Lifting a Finger: Part 2

A while back I wrote an article on what is seeming more and more like Orwell’s warnings coming true. For those new to my writings I also was very public in my distaste for the way LinkedIn’s® founder expressed his cavalier attitude about privacy concerns and equated anyone having a concern to being “old farts.” (those are my words not his) His attitude and words so ticked me off that I cancelled my relationship to the site. It’s not that I believe we can communicate and reach out across the ether in ways never assumed possible on the greatest correlating data machine ever created and not leave data behind that someone somewhere will find a way to exploit or sell. But there are things that if I am given a choice for that data to be collected or not and I choose for it NOT to be collected then all I’m asking is my wishes to be respected. If in truth there was never that option to begin with, then why is one offered? And when or if it’s violated the perpetrators or enablers respond as if “Oh well it is the Web after all.”  That’s the part that sticks in my craw. If they can slice, dice, correlate, and spit out what they think I might want to buy or read at any given moment, then how in the world do they skip the absolute quantifiable expressed, checked off, countersigned, cookie enhanced, browser clearing, pop up disabling, browser disabling software, and the authorizing legal forms stating I can opt out provided by most and clearly stating, NO YOU CAN NOT TRACK ME AFTER I LEAVE YOUR SITE! (I’m paraphrasing but you get the idea)

Another case where this type of garbage is taking place is this week with Google’s® calamity affair that systematically bypassed Apple’s® mobile operating system within its Safari browser to collect data on the users. Data that the very reason users (like myself) use Safari to try to keep private. It’s a feature why one uses it! However Google is apologizing for the incident calling it a snafu. Apple is seemingly agreeing with them saying it was a glitch and doesn’t think it was a malicious intent to bypass the feature, but it still doesn’t pass the smell test for me. Please don’t try to explain to me that you changed and implemented the functionality on your software for the expressed purpose as to get around a feature in a competitor’s software. A feature that exists for the sole purpose to not allow your software access to the data you now say were only collecting as to help the users of your software better. Please, spare me!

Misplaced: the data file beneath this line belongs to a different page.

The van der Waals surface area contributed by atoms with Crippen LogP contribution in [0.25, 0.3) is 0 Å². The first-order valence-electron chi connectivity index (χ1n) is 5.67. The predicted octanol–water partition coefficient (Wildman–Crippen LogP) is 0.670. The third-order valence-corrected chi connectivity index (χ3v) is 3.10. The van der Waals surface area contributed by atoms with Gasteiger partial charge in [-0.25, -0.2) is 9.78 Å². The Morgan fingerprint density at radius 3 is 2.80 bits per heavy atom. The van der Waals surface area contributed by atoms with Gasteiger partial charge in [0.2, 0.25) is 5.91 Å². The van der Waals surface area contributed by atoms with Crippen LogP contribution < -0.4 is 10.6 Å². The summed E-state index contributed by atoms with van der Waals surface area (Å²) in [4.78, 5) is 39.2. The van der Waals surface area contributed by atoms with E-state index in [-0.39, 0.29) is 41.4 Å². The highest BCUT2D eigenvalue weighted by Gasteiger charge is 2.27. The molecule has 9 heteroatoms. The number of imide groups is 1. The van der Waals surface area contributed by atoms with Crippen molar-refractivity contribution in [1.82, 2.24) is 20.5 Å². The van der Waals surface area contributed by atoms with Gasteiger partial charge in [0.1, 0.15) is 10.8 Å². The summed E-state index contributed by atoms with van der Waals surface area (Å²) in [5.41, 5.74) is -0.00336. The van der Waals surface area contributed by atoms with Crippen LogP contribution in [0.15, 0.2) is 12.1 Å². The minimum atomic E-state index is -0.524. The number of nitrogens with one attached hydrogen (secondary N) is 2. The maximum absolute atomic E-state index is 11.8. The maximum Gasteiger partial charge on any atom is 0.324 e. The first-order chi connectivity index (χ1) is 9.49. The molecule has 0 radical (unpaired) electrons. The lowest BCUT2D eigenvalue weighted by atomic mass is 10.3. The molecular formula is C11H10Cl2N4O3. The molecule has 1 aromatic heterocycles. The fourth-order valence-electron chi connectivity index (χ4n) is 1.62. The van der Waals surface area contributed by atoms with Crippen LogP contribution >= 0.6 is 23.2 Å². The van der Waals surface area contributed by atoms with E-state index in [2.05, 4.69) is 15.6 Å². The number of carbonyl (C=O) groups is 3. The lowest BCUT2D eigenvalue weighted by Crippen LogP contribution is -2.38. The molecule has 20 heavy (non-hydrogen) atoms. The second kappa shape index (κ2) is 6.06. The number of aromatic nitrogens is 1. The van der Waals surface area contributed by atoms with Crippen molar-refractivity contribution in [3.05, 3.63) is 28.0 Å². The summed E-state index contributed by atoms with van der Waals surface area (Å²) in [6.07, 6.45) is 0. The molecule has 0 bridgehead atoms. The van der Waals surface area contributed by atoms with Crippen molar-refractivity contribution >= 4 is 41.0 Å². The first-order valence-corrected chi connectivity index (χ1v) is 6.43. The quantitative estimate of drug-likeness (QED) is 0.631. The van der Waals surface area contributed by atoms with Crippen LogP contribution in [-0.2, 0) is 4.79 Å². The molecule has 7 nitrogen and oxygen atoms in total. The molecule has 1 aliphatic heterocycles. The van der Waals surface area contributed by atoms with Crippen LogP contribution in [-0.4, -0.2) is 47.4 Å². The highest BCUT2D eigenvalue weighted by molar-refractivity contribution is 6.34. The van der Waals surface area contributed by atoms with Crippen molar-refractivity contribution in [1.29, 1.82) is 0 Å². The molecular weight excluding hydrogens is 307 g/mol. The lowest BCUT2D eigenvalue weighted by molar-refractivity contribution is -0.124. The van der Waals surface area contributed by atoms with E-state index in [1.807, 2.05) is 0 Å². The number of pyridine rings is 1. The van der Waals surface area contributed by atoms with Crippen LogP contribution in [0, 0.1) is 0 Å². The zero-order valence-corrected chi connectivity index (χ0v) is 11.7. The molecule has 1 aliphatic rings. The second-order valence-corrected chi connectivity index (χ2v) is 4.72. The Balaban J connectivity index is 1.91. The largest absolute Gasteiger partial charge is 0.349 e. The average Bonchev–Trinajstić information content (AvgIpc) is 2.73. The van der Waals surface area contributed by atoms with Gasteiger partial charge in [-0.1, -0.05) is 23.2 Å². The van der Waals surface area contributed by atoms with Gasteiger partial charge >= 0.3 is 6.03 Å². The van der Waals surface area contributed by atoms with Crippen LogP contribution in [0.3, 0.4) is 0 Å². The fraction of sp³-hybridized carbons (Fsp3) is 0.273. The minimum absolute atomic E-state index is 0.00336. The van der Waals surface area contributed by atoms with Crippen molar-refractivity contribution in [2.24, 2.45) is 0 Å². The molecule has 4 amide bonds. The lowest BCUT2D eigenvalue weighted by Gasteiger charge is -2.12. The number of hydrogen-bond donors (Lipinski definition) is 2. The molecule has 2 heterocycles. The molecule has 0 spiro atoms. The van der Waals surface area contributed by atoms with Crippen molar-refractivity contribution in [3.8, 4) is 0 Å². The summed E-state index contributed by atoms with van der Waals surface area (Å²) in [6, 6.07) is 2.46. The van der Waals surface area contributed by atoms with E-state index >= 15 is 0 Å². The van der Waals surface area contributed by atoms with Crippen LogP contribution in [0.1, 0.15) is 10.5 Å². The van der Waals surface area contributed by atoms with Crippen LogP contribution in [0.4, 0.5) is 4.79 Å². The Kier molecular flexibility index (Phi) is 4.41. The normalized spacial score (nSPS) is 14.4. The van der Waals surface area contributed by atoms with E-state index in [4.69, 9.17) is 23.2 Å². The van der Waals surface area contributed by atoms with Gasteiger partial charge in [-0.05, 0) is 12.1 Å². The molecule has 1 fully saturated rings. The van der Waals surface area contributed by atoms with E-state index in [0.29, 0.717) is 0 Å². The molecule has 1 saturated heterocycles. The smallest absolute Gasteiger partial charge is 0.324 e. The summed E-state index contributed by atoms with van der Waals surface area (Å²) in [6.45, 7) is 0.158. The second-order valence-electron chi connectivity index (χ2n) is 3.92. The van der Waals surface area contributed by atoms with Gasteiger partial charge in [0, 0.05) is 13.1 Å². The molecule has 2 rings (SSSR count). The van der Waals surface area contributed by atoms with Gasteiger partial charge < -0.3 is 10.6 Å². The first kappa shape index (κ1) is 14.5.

Like I said earlier, I’m not so naive to think in today’s world that total privacy in all things on the web is possible. However, one thing I’m absolutely convinced of are the explanations being given why this breach was taking place sounds more like they think as the saying goes, “I was just born yesterday!”

© 2012 Mark St.Cyr